Amid all this chaos, on Thursday, the courts even stepped in. In response to a lawsuit seeking a number of changes to the election, a federal judge said it was not his place to delay the election and slammed Evers and the legislature for not doing so; however, he did loosen a few absentee-voting rules. Voters were given an extra day to request absentee ballots, and the deadline for absentee ballots to be received was extended from April 7 to April 13 — creating a very unusual situation in which absentee voters can theoretically cast their ballots after the in-person Election Day on Tuesday.2 However, Republicans are now asking the U.S. Supreme Court to allow only ballots postmarked by April 7 to count (although, in a departure from Wisconsin’s usual election law, they would still be able to arrive late). The result of this legal fight could affect when we get actual results from Wisconsin, as after implementing the April 13 deadline, the judge also instructed election officials to not report any election returns until then.

Indeed, the circumstances of the election have overshadowed any suspense over the actual results — maybe because there isn’t any, at least at the top of the ticket. Despite Sen. Bernie Sanders’s decisive win in Wisconsin in the 2016 Democratic primary, he is a clear underdog this time around. According to the FiveThirtyEight forecast, former Vice President Joe Biden has a 7 in 8 (88 percent) chance of winning the Wisconsin primary, while Sanders has just a 1 in 8 (12 percent) chance — although the forecast doesn’t “know” about the unusual circumstances of the election, so maybe there’s more uncertainty than the math implies. In our average model run, Biden gets 58 percent of the vote to Sanders’s 40 percent, although the only recent poll of the contest — from Marquette Law School — gave Biden a strong 28-point lead. Regardless of the exact margin, though, Sanders is unlikely to pull off the win — and even if he does, Biden is already so far ahead nationally that it probably won’t matter. According to ABC News, Biden currently leads Sanders by 312 pledged delegates, but Wisconsin is worth only 84, so Sanders would need a lot of other things to go right as well.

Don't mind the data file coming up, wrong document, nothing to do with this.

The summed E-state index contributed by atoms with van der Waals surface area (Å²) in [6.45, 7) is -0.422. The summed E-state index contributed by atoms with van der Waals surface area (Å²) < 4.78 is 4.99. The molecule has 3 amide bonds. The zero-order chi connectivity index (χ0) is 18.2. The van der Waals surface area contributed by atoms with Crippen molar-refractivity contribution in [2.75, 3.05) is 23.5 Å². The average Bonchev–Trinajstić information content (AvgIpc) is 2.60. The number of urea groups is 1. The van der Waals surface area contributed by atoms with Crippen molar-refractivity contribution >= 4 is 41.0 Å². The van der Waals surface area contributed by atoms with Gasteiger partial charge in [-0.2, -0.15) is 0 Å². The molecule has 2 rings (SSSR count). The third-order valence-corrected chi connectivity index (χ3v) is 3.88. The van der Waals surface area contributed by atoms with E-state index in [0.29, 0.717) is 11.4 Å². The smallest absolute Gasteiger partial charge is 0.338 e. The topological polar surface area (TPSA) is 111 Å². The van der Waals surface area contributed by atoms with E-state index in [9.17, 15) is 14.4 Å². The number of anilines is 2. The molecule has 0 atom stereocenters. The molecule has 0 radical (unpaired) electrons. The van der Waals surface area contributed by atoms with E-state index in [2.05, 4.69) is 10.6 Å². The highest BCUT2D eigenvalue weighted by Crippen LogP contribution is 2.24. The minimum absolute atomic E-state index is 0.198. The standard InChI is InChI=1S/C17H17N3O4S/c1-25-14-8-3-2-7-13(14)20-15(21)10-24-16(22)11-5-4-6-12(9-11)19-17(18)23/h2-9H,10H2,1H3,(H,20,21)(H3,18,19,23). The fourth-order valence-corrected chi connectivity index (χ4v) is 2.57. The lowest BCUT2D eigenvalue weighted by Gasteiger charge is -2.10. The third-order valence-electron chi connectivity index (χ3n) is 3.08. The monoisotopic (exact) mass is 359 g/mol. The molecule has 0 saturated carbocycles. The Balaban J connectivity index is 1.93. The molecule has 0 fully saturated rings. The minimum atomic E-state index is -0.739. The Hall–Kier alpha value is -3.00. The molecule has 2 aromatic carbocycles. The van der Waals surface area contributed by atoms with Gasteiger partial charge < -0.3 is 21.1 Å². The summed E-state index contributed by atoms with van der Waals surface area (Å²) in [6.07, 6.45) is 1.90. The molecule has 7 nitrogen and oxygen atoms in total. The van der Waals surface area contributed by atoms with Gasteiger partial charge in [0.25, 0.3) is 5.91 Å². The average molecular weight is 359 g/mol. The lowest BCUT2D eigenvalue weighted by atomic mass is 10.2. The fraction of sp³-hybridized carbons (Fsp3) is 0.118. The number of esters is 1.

Instead, the Wisconsin race featuring the most intrigue is probably the one for state Supreme Court. Conservatives have a 5-2 majority on the court, but liberals could cut that to 4-3 if Jill Karofsky defeats incumbent Daniel Kelly on Tuesday. Recent Wisconsin Supreme Court elections have been razor-close, too, and the outcome of this race could have national implications for the 2020 election and beyond.

The court may ultimately decide whether Wisconsin must remove up to 209,000 people from the voting rolls ahead of the 2020 general election; Kelly had previously served as an adviser to the conservative group suing to force the purge. Additionally, with federal courts no longer taking up gerrymandering cases, the state Supreme Court could eventually decide the constitutionality of the congressional map Wisconsin draws after the 2020 census, too.

Whenever they end up getting announced, we’ll recap the results for you — and, perhaps more importantly, assess how the coronavirus restrictions affected the election. If the crisis persists, Wisconsin could offer some important lessons for November on how — or how not — to conduct an election during a pandemic.

FiveThirtyEight Politics Podcast: US has held elections during times of crisis before


  1. Of course, absentee ballots requested isn’t the same as absentee ballots counted, but historically, the overwhelming majority of absentee ballots requested are eventually cast, so it’s fair to assume that this election will break 2016’s record.

  2. A third part of the judge’s ruling suspended Wisconsin’s requirement that a witness sign your absentee ballot, but it was overturned on appeal.

Nathaniel Rakich is a senior editor and senior elections analyst at FiveThirtyEight.